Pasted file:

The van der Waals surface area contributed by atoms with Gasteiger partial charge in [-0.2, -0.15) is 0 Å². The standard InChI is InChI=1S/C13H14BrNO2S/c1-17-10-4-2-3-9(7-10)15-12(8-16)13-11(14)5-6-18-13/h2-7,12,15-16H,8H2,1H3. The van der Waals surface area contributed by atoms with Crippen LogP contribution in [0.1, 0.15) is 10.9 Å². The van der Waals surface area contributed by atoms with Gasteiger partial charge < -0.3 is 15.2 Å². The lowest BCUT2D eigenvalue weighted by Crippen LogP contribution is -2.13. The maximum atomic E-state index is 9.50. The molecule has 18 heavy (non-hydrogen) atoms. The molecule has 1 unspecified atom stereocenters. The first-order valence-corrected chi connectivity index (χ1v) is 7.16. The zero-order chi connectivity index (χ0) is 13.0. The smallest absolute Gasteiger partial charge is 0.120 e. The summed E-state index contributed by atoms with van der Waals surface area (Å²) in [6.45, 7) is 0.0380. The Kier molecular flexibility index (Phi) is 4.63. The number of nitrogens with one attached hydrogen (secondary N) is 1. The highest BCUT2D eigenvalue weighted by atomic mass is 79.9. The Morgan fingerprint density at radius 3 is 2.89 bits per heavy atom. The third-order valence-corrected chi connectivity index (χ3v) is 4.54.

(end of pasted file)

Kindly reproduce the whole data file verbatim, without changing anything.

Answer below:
The van der Waals surface area contributed by atoms with Gasteiger partial charge in [-0.2, -0.15) is 0 Å². The standard InChI is InChI=1S/C13H14BrNO2S/c1-17-10-4-2-3-9(7-10)15-12(8-16)13-11(14)5-6-18-13/h2-7,12,15-16H,8H2,1H3. The van der Waals surface area contributed by atoms with Crippen LogP contribution in [0.1, 0.15) is 10.9 Å². The van der Waals surface area contributed by atoms with Gasteiger partial charge < -0.3 is 15.2 Å². The lowest BCUT2D eigenvalue weighted by Crippen LogP contribution is -2.13. The maximum atomic E-state index is 9.50. The molecule has 18 heavy (non-hydrogen) atoms. The molecule has 1 unspecified atom stereocenters. The first-order valence-corrected chi connectivity index (χ1v) is 7.16. The zero-order chi connectivity index (χ0) is 13.0. The smallest absolute Gasteiger partial charge is 0.120 e. The summed E-state index contributed by atoms with van der Waals surface area (Å²) in [6.45, 7) is 0.0380. The Kier molecular flexibility index (Phi) is 4.63. The number of nitrogens with one attached hydrogen (secondary N) is 1. The highest BCUT2D eigenvalue weighted by atomic mass is 79.9. The Morgan fingerprint density at radius 3 is 2.89 bits per heavy atom. The third-order valence-corrected chi connectivity index (χ3v) is 4.54.